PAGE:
As we’ve come to the close of a monthlong celebration of women in America, I would be remiss not to mention the women placed in my life as motherly angels and the guiding force of all that is good within me.
In 2011, Walt Disney Studios introduced a motion picture in the United States entitled “The Help.” The film reflected on a book written by Kathryn Stockett featuring a star-studded cast, including veteran Black actresses Cicely Tyson, Viola Davis and Octavia Spencer.
The novel and film display a powerful portrayal of a young white woman aspiring to become a journalist who formed a relationship with two Black maids in the segregated South. The story reflects the maids’ mindset, exposing racism faced daily, as they worked as domestics and nannies for white families.
“The Help” referenced Black domestic workers in the 1960s American South giving the graphic, moving novel and the film its name.
Watching the film drew me back to my childhood in south St. Louis as I would hear before daylight from my bedroom the rattlings of my mother preparing to leave us and report to work as a domestic for a white suburban family.
At the time, there were six of us in a family that would eventually total seven, and I was the youngest child, the baby boy. My mother’s absence left me in the care of my four older sisters, and the eldest sister adopted the temporary status of the matriarch, chief cook and bottle washer.
The more significant challenge of our motherlessness-by-morning dilemma was that five adolescent children needed a parent’s care. The good news is that a phone call away was our grandmother, aunt and five other Black, bold and beautiful first cousins who would be ready, willing and able to assist at a moment’s notice.
Tragically my siblings and I weren’t alone in this struggle. The immeasurable strength of many other Black children who were partakers with us in this motherless generation helped push us along and help bear the pain.
These were the women who raised me. These were the women from which I garnered strength, decency and integrity. Watching them go through the difficulties of Black womanhood gave me great respect for Black women.
I am proud to say without any hesitation that I know the characteristics of a strong Black woman. The cliché of a strong Black woman being a superwoman bearing a resemblance to the character of Madea, played by Tyler Perry in his movies, bears little resemblance to the truth. I ascertain that the strong Black woman is a woman who understands the centuries-old overlooked trauma of Black motherhood.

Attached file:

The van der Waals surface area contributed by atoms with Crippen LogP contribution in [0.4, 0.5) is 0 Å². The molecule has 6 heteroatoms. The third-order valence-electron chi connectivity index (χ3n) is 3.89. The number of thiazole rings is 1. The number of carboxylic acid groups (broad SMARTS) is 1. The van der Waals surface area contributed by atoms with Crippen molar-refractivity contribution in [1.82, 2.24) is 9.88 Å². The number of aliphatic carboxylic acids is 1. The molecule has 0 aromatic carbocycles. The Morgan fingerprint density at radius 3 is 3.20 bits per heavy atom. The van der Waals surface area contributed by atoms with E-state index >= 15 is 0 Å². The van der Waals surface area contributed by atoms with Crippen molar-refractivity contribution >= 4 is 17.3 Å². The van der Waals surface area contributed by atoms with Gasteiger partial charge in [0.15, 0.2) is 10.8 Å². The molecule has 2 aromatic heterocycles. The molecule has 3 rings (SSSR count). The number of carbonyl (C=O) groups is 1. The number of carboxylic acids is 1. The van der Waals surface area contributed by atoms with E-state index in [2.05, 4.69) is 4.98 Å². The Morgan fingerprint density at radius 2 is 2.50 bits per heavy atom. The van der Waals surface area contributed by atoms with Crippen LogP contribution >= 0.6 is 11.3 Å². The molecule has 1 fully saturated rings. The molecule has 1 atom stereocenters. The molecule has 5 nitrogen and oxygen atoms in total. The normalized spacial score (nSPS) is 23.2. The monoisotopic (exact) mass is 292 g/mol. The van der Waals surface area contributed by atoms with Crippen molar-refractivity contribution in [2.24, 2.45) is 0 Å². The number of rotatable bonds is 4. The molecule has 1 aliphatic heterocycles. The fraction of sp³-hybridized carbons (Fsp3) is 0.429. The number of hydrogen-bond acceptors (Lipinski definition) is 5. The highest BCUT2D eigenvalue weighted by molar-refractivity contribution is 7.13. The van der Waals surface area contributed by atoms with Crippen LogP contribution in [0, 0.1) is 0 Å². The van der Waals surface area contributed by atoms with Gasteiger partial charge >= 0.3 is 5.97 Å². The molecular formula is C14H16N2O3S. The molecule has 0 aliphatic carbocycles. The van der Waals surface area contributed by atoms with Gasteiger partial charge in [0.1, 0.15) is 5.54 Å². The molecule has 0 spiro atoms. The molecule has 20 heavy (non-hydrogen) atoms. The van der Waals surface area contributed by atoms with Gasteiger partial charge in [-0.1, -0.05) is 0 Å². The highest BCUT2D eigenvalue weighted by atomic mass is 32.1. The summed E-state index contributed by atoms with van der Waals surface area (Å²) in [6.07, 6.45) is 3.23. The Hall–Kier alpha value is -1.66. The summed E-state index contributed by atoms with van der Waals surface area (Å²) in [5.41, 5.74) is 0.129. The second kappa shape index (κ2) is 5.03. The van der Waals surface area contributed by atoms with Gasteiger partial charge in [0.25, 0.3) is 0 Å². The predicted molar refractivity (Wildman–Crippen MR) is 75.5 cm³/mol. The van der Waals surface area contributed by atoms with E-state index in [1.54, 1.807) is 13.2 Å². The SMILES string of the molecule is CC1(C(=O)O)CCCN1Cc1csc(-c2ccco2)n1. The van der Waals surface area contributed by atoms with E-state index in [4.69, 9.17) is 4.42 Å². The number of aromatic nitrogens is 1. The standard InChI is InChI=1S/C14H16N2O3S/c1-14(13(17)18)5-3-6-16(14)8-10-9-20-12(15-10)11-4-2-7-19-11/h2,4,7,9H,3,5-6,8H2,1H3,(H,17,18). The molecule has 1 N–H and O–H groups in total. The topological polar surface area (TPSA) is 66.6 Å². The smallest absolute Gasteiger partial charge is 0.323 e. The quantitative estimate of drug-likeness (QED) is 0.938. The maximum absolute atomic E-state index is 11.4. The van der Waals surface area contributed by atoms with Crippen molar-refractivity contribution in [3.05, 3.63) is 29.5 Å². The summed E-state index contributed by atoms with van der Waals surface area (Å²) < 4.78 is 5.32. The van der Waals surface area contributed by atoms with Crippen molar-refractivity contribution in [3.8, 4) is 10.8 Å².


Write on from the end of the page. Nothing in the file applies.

It is the truth that the overarching characteristics of the strong Black woman is strength, self-reliance and self-containment. She is the preserver and nurturer of her family, and much too often, the protector and provider.
There is enormous pressure that I witnessed in the Black women around me over the years. They had to perform as superwomen. It was a must for them to project strength, self-sacrifice and walk with untattered emotion to cope with the stress of gender, racial bias and discrimination in their lives.
From our third-floor window in the St. Louis housing projects, I watched my mother headed to the suburbs to surrogate the privileged children who awaited her with excitement for the start of their day. As she walked in a steady cadence, I realize now that my mother’s winter coat became her armor, and her worn shoes lined with cardboard represented her feet shod for the battle of racial discrimination.
I can only imagine how alone she must have felt, which makes me even more grateful for the silent army of Black women that she depended on and carried with great confidence in her heart.
It was this soldier and an army of 12 other majesties that stood with her, presenting a face like flint amid racial adversity.
The superwoman I see represents an arsenal of strength. She finds it her duty to conquer emotion while resisting vulnerability. The superwomen who raised me were driven to succeed and found a way where no way seemed plausible. These 13 black magistrates wore heavy crowns and were always willing to make room at their table for others who had need.